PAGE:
Endothelial vascular dysfunction has been found to be a contributing factor to hypertension in African Americans. A study found by Musemwa and Gadegbeku (2017) demonstrated thatIn comparison to normotensive white individuals, African Americans have enhanced adrenergic vascular reactivity and attenuated vasodilatory responses. The vasodilatory impairment is thought to be due to both endothelium-dependent and independent mechanisms. A growing body of literature suggests that reduced Nitric Oxide bioavailability contributes to endothelial dysfunction. Dysregulation of endothelin-1, a potent vasoconstrictor also derived from endothelial cells, may potentiate the imbalance of vasoactive hormones that leads to elevated blood pressure and vascular remodeling. Premature occurrence of vascular dysfunction in African Americans is important to consider in identifying the cause of hypertension. In addition, endothelial dysfunction reflects a vascular phenotype prone to atherogenesis and may therefore serve as a marker of the inherent atherosclerotic risk in an individual (Hadi, Carr, & Al Suwaidi, 2005). Vascular dysfunction in African Americans is an independent predictor of heart attack and stroke. Salt-sensitivitySalt sensitivity is another contributing factor to hypertension in African Americans. Musemwa and Gadegbeku (2017) found that salt-sensitivity is more common in normotensive and hypertensive African Americans than in the general population. It appears that African Americans have an inevitable fate of acquiring hypertension as adults or even earlier.
Furthermore, studies found by Zilbermin et al. (2019) speculated that Several genes implicated in the regulation of sodium reabsorption in the kidneys were likely selected as an adaptation to high temperature environments, particularly in people from Sub-Saharan Africa. These includes genes regulating RAAS that alter sodium retention from the kidneys and possibly armadillo repeat containing 5 (ARMC5) that might be responsible for increased aldosterone production from the adrenal cortex. This demonstrates that African Americans are more vulnerable to developing hypertension than the general population. Renin-Angiotensin SystemRenin-Angiotensin System dysregulation has also been found to be a contributing factor to hypertension in African Americans. Low-renin hypertension is well described in African Americans and initially interpreted as feedback inhibition to volume excess (Musemwa & Gadegbeku, 2017). As mentioned earlier, African Americans have the tendency to readily absorb sodium in the body. However, as a result of this volume excess, renin is suppressed to prevent overload. Moreover, studies found by Zilbermint et al. (2019) shows thatAfrican Americans excrete a sodium more slowly and less completely than whites.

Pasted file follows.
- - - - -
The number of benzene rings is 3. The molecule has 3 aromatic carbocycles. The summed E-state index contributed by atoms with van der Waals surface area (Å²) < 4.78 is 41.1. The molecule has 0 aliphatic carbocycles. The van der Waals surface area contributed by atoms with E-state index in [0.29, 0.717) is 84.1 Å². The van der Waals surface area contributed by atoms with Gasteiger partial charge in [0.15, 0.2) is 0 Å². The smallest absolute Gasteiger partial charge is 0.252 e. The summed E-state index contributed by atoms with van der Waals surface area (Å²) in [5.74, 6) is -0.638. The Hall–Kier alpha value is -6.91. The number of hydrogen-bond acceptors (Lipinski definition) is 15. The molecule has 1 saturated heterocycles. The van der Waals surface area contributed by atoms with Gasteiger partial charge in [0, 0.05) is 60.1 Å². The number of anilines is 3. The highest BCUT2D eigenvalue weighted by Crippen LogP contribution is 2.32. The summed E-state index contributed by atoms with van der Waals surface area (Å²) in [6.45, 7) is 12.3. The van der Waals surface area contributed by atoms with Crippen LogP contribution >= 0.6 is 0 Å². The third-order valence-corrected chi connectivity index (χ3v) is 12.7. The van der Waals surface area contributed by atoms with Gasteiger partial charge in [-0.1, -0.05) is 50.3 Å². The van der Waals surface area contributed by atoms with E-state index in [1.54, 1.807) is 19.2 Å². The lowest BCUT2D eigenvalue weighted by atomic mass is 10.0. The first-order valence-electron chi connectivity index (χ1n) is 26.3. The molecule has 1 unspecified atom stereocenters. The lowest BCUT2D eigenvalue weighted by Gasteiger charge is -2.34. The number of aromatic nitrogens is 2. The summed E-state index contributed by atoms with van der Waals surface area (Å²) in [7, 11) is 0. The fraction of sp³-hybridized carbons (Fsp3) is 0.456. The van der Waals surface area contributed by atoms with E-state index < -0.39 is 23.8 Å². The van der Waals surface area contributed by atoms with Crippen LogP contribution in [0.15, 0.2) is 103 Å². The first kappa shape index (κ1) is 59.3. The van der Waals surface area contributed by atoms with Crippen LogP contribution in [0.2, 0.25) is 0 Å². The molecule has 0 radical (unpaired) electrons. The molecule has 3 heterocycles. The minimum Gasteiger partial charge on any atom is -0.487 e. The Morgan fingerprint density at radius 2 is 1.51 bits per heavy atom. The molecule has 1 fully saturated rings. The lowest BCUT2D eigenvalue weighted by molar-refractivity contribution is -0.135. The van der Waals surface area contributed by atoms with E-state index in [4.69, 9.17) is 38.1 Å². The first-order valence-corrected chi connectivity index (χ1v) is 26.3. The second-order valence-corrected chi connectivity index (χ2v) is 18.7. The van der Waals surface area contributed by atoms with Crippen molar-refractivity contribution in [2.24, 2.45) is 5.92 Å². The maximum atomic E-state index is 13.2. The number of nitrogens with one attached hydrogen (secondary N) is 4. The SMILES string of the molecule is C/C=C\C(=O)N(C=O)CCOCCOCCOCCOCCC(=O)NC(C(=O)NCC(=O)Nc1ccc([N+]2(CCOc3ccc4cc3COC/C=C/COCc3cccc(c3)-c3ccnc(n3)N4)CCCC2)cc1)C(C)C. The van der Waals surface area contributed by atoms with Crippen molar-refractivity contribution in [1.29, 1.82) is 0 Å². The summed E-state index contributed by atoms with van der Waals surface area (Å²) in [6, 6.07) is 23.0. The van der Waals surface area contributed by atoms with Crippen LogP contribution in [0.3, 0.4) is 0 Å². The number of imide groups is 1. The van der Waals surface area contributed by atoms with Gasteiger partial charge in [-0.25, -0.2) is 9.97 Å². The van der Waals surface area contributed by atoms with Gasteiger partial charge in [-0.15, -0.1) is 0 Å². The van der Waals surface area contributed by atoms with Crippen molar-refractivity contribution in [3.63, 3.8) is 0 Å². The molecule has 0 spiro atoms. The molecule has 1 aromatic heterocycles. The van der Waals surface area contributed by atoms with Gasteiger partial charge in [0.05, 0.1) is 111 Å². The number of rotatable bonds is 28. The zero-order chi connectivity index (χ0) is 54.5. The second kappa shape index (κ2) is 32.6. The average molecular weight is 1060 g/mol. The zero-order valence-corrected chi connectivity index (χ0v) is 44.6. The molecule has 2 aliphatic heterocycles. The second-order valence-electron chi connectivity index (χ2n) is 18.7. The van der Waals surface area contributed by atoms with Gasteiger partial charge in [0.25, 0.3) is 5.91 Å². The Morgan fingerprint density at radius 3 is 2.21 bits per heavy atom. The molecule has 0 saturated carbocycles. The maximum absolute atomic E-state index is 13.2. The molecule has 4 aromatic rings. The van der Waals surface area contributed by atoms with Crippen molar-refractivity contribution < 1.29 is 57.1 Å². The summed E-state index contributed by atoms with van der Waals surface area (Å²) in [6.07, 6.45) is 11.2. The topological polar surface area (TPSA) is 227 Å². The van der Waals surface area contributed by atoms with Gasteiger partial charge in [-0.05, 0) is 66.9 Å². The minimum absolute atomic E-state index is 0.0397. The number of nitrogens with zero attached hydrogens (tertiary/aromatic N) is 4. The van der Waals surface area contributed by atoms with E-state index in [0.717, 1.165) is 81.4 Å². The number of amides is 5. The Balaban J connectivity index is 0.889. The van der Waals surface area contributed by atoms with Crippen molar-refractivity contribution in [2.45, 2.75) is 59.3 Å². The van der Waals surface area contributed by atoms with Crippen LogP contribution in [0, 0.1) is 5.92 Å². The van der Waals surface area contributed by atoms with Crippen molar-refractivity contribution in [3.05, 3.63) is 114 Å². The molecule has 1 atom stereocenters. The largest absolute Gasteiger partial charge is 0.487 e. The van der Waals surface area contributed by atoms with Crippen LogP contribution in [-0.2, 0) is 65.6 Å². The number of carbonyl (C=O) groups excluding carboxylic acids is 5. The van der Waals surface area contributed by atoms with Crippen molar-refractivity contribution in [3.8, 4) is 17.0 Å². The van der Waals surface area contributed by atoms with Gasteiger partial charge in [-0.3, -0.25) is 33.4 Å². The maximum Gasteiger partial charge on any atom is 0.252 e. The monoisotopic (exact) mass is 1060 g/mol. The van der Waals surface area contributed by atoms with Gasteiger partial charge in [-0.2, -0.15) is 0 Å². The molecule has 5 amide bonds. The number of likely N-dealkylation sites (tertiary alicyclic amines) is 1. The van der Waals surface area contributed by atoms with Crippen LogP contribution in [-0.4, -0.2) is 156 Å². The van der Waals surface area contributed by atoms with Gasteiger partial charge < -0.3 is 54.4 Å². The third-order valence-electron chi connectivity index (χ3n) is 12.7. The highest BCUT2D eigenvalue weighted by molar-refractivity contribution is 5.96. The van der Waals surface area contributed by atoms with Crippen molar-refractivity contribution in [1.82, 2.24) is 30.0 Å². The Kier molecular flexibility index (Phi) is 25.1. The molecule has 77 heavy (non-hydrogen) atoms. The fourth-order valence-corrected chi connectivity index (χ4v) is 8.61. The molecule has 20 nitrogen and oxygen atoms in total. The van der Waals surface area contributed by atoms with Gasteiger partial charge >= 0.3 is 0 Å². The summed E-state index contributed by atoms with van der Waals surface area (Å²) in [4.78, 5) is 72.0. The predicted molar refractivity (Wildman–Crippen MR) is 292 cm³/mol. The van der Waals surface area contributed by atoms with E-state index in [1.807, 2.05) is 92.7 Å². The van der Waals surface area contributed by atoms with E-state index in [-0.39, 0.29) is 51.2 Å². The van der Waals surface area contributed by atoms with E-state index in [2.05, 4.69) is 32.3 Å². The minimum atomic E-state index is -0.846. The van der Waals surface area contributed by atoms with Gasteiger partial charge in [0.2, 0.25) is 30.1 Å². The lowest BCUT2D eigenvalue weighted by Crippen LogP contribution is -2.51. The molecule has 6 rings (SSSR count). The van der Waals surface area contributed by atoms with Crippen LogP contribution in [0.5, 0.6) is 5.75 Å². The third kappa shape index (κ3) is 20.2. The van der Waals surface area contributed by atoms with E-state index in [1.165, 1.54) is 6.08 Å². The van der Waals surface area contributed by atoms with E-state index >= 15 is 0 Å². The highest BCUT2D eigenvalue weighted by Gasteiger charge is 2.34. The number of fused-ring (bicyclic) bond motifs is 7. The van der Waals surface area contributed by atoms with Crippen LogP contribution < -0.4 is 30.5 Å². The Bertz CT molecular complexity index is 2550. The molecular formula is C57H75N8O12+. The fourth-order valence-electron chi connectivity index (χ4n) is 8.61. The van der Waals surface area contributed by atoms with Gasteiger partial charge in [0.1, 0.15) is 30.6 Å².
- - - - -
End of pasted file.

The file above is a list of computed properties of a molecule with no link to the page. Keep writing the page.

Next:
This results in suppression of the renin-aldosterone-angiotensin system (RAAS) due to volume-loading that typically begins in childhood. Ultimately, a low-renin state, which compensates for the relative tendency to retain sodium, ensues. Low-renin hypertension is a frequent cause of hypertension, with a prevalence of 20%-30%, and higher in African Americans. Understanding the unique pathogenesis of hypertension in this special population helps healthcare providers choose interventions appropriate for them. ObesityAnother contributing factor to hypertension in African Americans is obesity. African Americans have a 51% higher prevalence of obesity compared with Hispanics and whites (US Cardiology Review, 2019). Hereditary factors and an unhealthy diet places them at even greater risk for hypertension. Obesity is caused by an imbalance between food intake, absorption, and energy expenditure (Domino, 2019). Unhealthy food choices and sedentary lifestyle results in abdominal obesity which increases the risk for hypertension and other comorbidities such as insulin resistant diabetes and dyslipidemia which have additive cardiovascular risk.
Health behaviors and environmental factors also contribute to hypertension in African Americans. A study by Espejo, Magabo, Rivera-Castro, Faiz, Ramirez, Robles, Shabarek, Shariff, & Kanna (2018) showed that African Americans chose food based on family tradition and cost more than nutritional value and the lack of exercises was explained as a lack of will-power or not having access to a gym facility. In general, lack of access to care can be a barrier to the prevention of hypertension. Uninsured or underinsured individuals often had tremendous wait times and were not able to be seen for a condition until it had worsened (Der Ananian, Winham, Thompson, & Tisue, 2018). Lack of access to care can have a negative effect on African Americans with hypertension.